New Reverse Mortgage Rules Halt Some Texas Loans

While new reverse mortgage policy changes implemented by the Department of Housing and Urban Development this week have been well received across the industry, the new non-borrowing spouse terms are presenting a challenge for originators in Texas.

A past ruling in a Texas court of appeals case regarding loan repayment deferral, combined with the new HUD rules on Non-Borrowing Spouses, creates a possible a “Catch-22” in the state.

While the vast majority of loans are closing on schedule and under the new terms, currently there is a hold on non-borrowing spouse loans due to the interpretation of the rule in Texas. Contrary to the recent delay in Texas’s recognition of Home Equity Conversion Mortgages for Purchase, the non-borrowing spouse issue is not a constitutional one, say those who are working to resolve the issue.

“We don’t believe this is a constitutional issue,” says Scott Norman, vice president of sales for Urban Financial of America. “We believe this is an issue that we can resolve in the next month or two.”

Not having to amend the constitution in order to resolve the issue should allow the resolution in short time, Norman says. Instead, reverse mortgage documents in Texas may need to shift in order to accommodate the new non-borrowing spouse rules.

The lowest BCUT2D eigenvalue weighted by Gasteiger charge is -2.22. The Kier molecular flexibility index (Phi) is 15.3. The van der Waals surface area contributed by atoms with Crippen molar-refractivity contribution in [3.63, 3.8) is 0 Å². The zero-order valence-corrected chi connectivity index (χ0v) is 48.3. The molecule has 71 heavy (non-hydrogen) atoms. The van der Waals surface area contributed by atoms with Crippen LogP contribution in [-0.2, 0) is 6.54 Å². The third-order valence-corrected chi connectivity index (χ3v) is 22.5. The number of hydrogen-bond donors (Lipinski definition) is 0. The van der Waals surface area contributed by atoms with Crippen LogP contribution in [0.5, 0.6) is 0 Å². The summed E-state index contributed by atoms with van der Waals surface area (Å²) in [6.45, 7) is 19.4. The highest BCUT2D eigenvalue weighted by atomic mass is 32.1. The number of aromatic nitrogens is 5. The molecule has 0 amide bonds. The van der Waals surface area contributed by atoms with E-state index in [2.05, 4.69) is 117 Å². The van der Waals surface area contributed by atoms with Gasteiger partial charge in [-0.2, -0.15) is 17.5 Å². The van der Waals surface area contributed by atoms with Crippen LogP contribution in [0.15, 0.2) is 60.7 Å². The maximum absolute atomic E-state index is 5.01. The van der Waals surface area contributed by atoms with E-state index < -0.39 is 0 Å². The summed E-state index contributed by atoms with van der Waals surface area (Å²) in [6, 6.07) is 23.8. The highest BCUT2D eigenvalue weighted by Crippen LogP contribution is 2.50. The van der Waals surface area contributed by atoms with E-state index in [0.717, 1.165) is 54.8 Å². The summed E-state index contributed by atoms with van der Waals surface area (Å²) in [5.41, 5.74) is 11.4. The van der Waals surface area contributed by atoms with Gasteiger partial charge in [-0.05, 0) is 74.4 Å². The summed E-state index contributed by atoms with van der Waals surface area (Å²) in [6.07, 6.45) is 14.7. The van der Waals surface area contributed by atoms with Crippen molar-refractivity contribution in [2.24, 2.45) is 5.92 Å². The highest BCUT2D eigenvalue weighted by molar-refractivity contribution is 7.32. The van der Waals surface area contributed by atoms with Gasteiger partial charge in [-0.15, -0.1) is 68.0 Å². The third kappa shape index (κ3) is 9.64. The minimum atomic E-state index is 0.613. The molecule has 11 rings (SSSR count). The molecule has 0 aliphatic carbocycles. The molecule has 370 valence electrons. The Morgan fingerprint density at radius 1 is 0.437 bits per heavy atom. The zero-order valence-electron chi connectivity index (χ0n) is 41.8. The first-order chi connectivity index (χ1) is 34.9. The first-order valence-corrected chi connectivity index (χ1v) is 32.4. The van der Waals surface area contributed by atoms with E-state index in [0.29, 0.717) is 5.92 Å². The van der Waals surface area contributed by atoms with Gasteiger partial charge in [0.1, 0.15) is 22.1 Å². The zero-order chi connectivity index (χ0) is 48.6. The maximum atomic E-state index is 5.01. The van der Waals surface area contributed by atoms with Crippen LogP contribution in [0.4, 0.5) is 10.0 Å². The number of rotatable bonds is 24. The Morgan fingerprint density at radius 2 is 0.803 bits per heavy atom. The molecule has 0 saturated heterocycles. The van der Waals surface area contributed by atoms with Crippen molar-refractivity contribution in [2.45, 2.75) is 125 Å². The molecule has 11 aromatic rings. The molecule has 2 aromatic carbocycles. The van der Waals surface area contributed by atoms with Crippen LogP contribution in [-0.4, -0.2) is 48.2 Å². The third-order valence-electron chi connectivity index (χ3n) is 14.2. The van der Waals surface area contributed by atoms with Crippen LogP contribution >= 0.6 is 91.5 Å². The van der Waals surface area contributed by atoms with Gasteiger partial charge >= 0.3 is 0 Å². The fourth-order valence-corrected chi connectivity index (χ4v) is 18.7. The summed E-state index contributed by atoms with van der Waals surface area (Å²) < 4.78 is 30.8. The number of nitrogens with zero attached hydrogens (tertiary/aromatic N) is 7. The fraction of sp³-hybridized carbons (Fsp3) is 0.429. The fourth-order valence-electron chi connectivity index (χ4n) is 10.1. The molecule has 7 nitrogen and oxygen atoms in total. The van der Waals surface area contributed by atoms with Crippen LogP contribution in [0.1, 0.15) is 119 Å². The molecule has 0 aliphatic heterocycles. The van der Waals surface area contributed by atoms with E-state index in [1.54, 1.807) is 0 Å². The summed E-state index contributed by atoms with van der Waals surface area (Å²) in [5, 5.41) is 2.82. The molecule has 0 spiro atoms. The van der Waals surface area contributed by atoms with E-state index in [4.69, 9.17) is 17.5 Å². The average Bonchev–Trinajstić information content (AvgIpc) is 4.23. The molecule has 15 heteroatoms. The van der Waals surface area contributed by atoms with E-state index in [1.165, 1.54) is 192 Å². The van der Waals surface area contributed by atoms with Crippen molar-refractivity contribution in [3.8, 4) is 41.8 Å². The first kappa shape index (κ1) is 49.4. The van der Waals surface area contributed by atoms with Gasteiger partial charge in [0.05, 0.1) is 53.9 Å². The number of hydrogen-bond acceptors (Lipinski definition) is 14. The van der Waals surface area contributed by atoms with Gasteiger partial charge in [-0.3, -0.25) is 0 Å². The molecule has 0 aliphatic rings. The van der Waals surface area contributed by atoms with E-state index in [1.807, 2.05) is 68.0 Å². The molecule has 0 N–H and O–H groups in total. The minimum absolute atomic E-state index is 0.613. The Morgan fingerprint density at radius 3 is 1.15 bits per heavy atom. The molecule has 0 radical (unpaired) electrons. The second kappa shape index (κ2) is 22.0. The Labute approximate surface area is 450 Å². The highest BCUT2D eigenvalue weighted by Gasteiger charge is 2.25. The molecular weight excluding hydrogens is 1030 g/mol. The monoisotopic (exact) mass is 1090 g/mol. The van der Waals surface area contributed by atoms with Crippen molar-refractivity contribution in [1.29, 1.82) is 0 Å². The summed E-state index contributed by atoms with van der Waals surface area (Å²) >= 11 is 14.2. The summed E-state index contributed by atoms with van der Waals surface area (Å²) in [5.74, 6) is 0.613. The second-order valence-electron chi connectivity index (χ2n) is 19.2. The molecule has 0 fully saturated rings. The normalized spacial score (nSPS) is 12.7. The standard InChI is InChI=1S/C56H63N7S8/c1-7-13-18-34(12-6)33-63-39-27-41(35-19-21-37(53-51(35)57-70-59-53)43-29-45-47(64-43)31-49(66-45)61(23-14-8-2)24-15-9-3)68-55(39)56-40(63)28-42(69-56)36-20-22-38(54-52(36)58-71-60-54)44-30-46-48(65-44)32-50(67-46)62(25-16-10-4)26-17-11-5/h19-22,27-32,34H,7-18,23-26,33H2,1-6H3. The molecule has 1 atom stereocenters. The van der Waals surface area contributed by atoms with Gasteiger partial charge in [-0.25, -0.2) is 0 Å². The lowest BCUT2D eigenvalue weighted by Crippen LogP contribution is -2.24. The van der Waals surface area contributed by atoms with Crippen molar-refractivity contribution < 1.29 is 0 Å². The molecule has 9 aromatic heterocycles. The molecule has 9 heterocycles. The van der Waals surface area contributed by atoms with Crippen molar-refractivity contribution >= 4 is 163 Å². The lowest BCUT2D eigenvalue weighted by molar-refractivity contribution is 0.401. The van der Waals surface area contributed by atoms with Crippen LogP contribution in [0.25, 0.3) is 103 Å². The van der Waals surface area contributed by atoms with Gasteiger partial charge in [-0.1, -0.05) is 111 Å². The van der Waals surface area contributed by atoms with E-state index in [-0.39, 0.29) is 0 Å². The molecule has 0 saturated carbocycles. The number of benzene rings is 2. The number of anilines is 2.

Currently, ReverseVision is offering documents for originators in Texas who are working with non-borrowing spouse cases on a lender by lender basis, using language proposed by HUD. However, it is at the lender’s risk whether they wish to proceed with origination of non-borrowing spouse loans in Texas until the issue is fully resolved.

Two potential permanent solutions include having Texas carve out reverse mortgages from their regulations, or modifying the language in certain documents used for Texas loans to accommodate their requirements that could impact reverse mortgages with non-borrowing spouse protection.

The National Reverse Mortgage Lenders Association is working with HUD in order to amend Texas loan documents for these cases, the association said in an email to members.

“As always, lenders and members should consult with their own counsel prior to originating such loans on and after August 4, 2014 in Texas where an NBS is involved,” NRMLA said.

Written by Elizabeth Ecker

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